The first restriction is that the bilateral agreements may only allow an aircraft of a certain size, so even if you have loads of passengers wanting to fly, if the best you are allowed to do is carry 200 people on any one flight, there is no point in putting on a 747.

Secondly, freight is a big earner for many airlines, so when we recently got the 777 from Kenya Airways in HKG rather than the 767, it was not for additional passengers, but an extra large amount of freight.

For a short haul flight, at Cathay we sometimes have a route operated by 747-400 on one day, A330-300 on another, 777-200 on another, 777-300 on another and A340-300 or even the A340-600 on the other. Many of these flights depart and will arrive back in Hong Kong either the same day or the following day with the same set of crew. A problem arises when an aircraft needs a crew change. No use sending a CX A340-300 to FRA instead of the 747-400 on one of the days because there won't be an Airbus crew to bring the aircraft back from FRA...and the 747-400 crew due to fly back to HKG that day won't have a plane to fly! This can apply to cabin as well as cockpit crew. If an aircraft swap is needed, it needs to be arranged well in advance.

Sometimes the engineers may not be qualified for another type. For example, if you had previously sent a CX A330 to Colombo, sri lanka, the local engineers would not have been able to fix it if anything went wrong because they are only 777 qualified. This pervents the company from sending anything but the 777s on this route. (The engineers there now have Airbus licences too).

As for individual aircraft, a certain twin jet for example may have had it's ETOPS tempoarily downgraded because of equipment failure, e.g. APU failure, which would limit that aircraft to non-ETOPS routes, so that particular plane cannot fly the 'normal' route it would have done. Other aircraft may have a different cabin configuration which the company may want to send on a certain route. Many companies send their long haul aircraft on short haul flights during the day, however if you have a new cabin, you may want to showcase it and keep it on as many long haul flights as possible instead of the short flights.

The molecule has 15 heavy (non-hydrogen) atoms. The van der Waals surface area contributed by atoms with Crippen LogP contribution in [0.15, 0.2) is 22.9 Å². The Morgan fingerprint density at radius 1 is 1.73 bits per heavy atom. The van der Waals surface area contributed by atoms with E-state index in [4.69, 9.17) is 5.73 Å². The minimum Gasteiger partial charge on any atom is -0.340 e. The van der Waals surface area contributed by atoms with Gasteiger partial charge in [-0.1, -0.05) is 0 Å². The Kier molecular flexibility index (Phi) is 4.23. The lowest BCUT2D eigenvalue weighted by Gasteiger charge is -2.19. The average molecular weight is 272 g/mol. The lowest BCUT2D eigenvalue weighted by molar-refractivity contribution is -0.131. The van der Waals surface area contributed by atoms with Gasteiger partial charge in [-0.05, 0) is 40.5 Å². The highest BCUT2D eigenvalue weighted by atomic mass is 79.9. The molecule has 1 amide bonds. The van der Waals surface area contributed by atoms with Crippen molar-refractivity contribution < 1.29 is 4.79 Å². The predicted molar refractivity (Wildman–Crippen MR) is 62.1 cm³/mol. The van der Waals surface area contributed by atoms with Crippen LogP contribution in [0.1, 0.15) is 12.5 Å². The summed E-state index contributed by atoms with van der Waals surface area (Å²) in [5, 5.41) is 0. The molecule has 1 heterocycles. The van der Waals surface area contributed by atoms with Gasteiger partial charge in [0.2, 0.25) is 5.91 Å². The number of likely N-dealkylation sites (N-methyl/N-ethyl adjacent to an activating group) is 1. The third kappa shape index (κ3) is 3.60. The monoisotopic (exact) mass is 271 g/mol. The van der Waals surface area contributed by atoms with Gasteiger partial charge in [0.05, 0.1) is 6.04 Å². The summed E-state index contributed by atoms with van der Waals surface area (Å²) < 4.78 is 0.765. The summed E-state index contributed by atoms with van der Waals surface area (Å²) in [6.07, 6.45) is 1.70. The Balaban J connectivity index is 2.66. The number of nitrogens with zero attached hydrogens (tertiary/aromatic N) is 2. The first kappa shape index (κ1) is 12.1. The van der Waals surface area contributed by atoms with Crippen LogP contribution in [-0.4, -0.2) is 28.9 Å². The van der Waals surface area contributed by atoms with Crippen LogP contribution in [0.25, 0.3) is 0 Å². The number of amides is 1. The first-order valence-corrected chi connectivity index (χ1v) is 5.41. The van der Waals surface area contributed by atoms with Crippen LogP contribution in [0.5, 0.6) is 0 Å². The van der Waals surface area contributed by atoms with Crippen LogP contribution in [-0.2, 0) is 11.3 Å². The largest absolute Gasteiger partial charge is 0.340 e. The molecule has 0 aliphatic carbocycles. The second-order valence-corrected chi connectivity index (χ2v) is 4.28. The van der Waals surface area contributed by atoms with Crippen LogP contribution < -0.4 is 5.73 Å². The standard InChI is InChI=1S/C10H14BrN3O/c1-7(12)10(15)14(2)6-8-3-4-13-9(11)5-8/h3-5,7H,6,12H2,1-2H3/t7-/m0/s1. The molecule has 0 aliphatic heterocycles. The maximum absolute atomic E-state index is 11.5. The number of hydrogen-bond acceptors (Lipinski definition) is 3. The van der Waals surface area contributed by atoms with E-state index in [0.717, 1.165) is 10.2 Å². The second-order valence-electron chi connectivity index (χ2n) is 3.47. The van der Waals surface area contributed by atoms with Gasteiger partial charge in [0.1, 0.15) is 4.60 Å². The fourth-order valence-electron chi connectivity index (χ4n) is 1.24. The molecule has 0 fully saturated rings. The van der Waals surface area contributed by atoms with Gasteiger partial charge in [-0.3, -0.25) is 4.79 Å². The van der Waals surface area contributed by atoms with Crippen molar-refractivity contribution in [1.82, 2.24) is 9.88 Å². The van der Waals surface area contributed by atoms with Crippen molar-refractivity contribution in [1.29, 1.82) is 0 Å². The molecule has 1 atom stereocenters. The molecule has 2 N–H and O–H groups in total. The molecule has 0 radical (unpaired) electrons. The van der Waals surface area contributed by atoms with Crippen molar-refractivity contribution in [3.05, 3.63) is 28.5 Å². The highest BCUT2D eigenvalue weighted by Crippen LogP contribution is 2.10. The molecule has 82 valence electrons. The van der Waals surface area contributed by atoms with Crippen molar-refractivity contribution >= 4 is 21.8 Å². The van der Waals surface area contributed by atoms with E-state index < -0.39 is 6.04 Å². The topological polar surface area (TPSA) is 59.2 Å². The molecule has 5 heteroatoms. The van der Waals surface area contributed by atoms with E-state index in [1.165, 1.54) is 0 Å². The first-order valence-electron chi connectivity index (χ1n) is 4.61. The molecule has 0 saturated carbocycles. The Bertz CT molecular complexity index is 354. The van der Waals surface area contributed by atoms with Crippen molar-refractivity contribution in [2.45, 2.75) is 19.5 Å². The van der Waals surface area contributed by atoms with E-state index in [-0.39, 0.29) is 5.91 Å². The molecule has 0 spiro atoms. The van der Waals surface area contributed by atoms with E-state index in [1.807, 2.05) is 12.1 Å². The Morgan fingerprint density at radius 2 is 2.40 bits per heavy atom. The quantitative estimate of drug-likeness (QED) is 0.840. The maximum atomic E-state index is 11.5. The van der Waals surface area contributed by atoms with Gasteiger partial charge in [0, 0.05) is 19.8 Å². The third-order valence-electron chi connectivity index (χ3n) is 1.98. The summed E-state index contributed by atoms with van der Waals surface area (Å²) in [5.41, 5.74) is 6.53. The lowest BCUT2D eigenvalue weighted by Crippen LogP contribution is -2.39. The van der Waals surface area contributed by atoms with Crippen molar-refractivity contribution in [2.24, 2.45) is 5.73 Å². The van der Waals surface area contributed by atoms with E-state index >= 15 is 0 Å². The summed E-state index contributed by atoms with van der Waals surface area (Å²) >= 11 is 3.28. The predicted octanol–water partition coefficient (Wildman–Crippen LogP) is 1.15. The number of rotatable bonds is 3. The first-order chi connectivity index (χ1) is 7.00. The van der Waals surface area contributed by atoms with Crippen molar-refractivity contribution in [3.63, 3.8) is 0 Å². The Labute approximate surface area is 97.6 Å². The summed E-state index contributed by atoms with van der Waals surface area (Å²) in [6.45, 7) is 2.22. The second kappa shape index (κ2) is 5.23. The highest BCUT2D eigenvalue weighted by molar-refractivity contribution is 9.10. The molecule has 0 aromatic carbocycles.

Some airlines like CX at LHR have their aircraft sitting around for a significant part of the day. CX uses this opportunity for the aircraft to have maintenance done on it, and therefore an aircraft with lots of little things to fix may be sent there in preference to others. Maybe it is cheaper to wash an aircraft at city Y rather than City Z, so a dirty aircraft is deliverately sent there for a wash.

There are many many things which decide why an aircraft type or individual aircraft flies to a certain destination. I have touched on a few of the reasons here....there are many more, but hope you get the idea!
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RE: How To Decide Which Aircraft To Send?

Fri Jun 03, 2005 7:39 pm

I also intended to mention that some airport may not be suitable for certain aircraft types. At Cathay, we send the 747-400 to Johannesburg during their hot summer months because at such a hot and high airport, take off performance is very important in order to carry the entire load of passengers. It is embarrasing for the company when they have to offload passengers because the aircraft is too heavy with them on board. In the winter months, the A340-300 is sent because with the cooler temperatures, they can depart with a fairly full load. If they sent an A340 during the summer months, it would have to take off half empty because it cannot physically depart with a full load!

Other times, the runway may simply be too short to send a certain aircraft type. For the short runway at NRT, certain flights are designated and therefore we cannot send a 777-300 or a 747-400 on those flights because the runway is too short, and the flight number in question can only use that shorter runway!